Once a month, the staff at probiotic skin care brand
Tula makes customer calls to better understand their
brand perception and path to purchase. Recently, one
customer revealed that she discovered Tula when she
received a sample from a fitness sample box. She later
watched a video from a health influencer regarding the
brand, then went on You Tube to watch another product
demo. Then, finally, the customer went and bought her
first Tula product.
As this example shows, the consumer’s journey is
changing fast. And so it’s critical for brands to test and
iterate their marketing strategies across non-traditional
channels and to engage consumers with stories that are
about more than just the product.
The Lifestyle Mindset
In a recent presentation at the Beauty & Money Summit in New York, Julia Straus, CEO
of Tula, said that the beauty industry tends to operate from a beauty-centric mindset. But
today’s upstart brands are exploring nontraditional paths to growth by collaborating with
influencers who address beauty as part of a broader lifestyle.
Tula’s customers tend to fall in the millennial sweet spot: ages 25 to 35. These consumers
view looking good as part of a balanced lifestyle that includes healthy eating and fitness.
Consumers care about context, said Straus, so Tula’s social media strategy has focused on
images of products within lifestyle-oriented content—adjacent to images of healthy foods
or yoga poses, for example. In some images, Tula products don’t show up at all.
Straus explained that consumers first want to know what lifestyle a brand is representing.
Only after this is established will they begin exploring and engaging with the brand.
Tula’s brand messaging is therefore less about immediate product benefits and more about
the incorporation of Tula into the consumer’s lifestyle. This means talking less about erasing
wrinkles and more about healthy choices in general across beauty, fitness and nutrition.
A Less Intimidating Message
To put its strategy into action, Tula has collaborated with health and fitness influencers, for
which there is far less competition, compared to leading beauty bloggers. Straus explained
that when a consumer hears a fitness influencer speak about beauty, it’s far more accessible
and less intimidating than hearing a similar message from a beauty expert. This comfort level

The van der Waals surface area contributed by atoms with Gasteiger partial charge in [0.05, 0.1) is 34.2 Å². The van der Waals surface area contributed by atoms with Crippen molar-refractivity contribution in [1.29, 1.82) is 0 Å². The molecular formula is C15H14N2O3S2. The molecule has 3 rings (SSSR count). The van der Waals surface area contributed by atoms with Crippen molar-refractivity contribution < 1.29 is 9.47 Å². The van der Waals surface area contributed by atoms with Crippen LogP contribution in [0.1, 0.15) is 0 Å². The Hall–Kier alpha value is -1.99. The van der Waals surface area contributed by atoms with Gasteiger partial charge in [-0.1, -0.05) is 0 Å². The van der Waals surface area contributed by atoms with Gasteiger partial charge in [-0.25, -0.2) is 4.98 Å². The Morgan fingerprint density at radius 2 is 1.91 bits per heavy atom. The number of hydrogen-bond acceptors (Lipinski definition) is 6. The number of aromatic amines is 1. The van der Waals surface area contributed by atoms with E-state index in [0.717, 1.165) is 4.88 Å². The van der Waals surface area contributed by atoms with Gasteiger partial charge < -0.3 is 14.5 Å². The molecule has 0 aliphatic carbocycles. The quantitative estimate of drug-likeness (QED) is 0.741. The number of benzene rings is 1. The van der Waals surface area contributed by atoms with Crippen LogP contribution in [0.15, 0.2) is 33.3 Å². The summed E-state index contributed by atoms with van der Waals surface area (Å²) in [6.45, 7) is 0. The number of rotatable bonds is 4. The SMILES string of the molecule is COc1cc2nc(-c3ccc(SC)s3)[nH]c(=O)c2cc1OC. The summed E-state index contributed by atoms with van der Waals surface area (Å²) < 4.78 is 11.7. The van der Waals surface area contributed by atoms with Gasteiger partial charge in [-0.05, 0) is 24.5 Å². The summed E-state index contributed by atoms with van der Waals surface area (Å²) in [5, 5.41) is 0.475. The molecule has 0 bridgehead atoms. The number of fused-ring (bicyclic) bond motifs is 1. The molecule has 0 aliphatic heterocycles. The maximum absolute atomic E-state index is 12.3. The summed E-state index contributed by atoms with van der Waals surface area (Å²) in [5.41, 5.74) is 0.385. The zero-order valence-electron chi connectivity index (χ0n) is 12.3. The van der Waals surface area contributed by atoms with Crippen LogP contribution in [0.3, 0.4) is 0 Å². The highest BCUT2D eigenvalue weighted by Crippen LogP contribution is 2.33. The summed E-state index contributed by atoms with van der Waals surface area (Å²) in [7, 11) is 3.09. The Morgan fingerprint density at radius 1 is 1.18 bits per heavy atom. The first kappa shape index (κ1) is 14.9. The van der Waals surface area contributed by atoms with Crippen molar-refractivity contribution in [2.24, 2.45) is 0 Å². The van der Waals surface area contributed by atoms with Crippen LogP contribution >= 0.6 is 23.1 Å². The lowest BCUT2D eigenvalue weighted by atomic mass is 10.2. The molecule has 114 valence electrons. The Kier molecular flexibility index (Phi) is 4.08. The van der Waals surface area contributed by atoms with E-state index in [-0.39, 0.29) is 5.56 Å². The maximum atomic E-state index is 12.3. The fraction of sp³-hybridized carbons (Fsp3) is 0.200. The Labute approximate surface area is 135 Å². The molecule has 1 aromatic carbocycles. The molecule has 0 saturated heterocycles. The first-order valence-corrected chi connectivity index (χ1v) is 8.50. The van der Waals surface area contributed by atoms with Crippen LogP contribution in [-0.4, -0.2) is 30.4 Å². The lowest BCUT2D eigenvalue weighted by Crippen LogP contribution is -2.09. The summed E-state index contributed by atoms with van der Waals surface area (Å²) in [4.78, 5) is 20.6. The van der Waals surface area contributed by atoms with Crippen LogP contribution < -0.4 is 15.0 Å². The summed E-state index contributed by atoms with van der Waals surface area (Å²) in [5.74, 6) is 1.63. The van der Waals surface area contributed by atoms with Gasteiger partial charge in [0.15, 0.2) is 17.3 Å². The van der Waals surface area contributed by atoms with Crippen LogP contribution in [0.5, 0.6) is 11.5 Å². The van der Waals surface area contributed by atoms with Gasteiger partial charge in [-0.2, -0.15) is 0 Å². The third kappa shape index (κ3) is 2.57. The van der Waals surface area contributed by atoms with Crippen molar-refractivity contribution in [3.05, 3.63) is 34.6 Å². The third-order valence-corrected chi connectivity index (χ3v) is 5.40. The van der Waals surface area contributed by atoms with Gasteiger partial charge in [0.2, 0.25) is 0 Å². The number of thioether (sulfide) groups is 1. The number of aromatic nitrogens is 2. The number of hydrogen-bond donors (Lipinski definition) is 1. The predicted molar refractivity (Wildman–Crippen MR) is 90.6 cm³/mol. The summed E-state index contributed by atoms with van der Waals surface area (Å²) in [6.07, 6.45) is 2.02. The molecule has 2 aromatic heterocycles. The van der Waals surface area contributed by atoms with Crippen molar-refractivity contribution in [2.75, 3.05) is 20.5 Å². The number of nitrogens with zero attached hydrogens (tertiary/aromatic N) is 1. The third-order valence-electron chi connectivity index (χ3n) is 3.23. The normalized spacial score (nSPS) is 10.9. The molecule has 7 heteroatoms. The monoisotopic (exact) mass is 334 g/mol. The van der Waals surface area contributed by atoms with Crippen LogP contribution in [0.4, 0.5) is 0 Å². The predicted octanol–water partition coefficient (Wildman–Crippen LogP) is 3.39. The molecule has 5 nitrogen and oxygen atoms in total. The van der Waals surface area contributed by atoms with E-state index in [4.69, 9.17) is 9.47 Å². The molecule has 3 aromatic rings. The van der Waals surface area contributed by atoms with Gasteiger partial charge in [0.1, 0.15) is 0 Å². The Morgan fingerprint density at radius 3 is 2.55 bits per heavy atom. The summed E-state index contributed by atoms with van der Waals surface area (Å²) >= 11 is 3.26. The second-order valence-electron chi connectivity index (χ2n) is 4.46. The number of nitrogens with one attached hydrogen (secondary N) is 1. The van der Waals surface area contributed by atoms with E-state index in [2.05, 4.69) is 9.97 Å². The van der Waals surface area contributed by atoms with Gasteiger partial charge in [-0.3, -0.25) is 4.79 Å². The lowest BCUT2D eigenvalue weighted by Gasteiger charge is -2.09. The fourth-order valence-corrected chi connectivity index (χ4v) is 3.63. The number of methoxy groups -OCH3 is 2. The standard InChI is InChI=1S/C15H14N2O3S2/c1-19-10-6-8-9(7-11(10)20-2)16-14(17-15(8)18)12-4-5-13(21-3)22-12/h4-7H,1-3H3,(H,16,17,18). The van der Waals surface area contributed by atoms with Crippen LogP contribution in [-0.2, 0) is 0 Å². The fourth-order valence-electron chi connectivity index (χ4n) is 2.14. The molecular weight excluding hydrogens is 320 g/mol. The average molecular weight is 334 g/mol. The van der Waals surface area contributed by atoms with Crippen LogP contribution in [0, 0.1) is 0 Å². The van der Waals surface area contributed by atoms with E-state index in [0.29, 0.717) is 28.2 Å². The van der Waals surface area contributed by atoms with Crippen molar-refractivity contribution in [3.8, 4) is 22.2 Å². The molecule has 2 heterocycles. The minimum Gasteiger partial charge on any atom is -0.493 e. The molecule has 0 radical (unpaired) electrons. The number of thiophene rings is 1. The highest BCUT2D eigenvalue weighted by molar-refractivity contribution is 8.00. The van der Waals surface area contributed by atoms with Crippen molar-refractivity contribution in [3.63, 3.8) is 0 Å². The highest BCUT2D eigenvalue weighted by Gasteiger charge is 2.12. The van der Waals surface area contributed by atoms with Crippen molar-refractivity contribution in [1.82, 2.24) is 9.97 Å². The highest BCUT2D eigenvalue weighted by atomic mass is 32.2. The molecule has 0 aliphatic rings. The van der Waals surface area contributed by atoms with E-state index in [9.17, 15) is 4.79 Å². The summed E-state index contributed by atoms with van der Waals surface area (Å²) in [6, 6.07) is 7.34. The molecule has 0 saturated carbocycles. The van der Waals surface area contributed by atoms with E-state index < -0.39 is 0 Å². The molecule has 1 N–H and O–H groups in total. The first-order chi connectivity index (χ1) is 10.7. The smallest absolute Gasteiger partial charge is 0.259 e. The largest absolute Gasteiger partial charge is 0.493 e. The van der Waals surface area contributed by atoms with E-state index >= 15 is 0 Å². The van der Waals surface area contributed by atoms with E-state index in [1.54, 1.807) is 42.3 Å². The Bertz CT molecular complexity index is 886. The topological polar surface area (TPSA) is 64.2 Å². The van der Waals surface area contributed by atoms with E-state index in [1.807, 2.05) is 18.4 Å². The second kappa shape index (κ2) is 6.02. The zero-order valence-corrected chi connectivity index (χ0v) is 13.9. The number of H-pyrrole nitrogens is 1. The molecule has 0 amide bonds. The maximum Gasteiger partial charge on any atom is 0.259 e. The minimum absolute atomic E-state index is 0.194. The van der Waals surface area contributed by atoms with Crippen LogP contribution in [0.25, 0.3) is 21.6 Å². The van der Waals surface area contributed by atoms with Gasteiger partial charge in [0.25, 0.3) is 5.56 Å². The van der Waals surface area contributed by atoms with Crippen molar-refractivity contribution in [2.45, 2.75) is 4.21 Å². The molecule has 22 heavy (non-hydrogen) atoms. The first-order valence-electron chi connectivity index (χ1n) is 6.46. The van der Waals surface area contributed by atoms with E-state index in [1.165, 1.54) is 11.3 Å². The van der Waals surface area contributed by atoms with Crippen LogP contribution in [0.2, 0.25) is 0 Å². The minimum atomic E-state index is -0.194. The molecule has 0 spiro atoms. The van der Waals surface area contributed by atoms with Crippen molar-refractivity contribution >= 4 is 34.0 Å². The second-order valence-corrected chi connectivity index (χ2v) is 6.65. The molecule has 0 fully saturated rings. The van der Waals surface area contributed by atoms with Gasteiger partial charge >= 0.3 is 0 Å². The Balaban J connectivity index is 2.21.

is critical, as many of Tula’s customers are buying prestige beauty for the first time.
While Tula continues to humanize its message, it’s embracing technology to innovate.
Tula has a small team, so it has leveraged lessons and tools from other industries to
enhance the consumer experience without overwhelming the team. For instance, Tula has
created chat bot platforms for customer service. It has also used texting as a format for
marketing and customer service, which has proven hugely successful—it also helps the
brand sidestep consumers’ crowded email in-boxes. Straus noted that Tula gets far higher
levels of engagement from texting campaigns compared to email. n
Julia Straus, CEO of Tula.
BEAUTY LIFESTYLE BRANDING:
TULA’S NEW STRATEGY
are value-minded and prone to seeking
out affordable, trendy brands like
CYO, ColourPop and Nyx—as long
as they offer comparable quality to
higher-priced brands. These educated
shoppers are increasingly aware
that many brands share the same
manufacturing sites—Beauty Pie
has built its business by exploiting
this knowledge—and therefore are
less likely to be swayed by marketing
stories. Brands like Lorac have
responded to the demand for value by
releasing large palettes, which have
expanded from traditional eyeshadow
to cross-category kits.
Famiano’s analysis found that
brands priced high and low alike have
begun to focus on personalization and
service as a means of differentiation.
For instance, St. Ives’ pop-up Mixing
Bar in New York offered consumers
an opportunity to craft their own $12
product by selecting from among “ 50
unique ingredient combinations and
desired body lotion richness or facial
When the pop-up opened in
September, Suzanne Palentchar,
St. Ives’ marketing director, said,
“Inspired by the best of nature, we’re
thrilled to unveil the Mixing Bar this
summer where guests can create
their own unique St. Ives face scrubs
and body lotions, all while learning
about the benefits our ingredient-led
Ingredient transparency continued
to accelerate in 2017, Jensen said,
with retailers and brands taking
public stands on ingredient standards
and disclosures. For instance, P&G
recently expanded its commitment to
transparency by disclosing fragrance
ingredients across its product portfolio
brands. The company will share online
all fragrance ingredients down to
0.01% for its entire product portfolio—
more than 2,000 fragranced products—
in the United States and Canada by
the end of 2019. And eco-fragrance
brand Clean has created a strong niche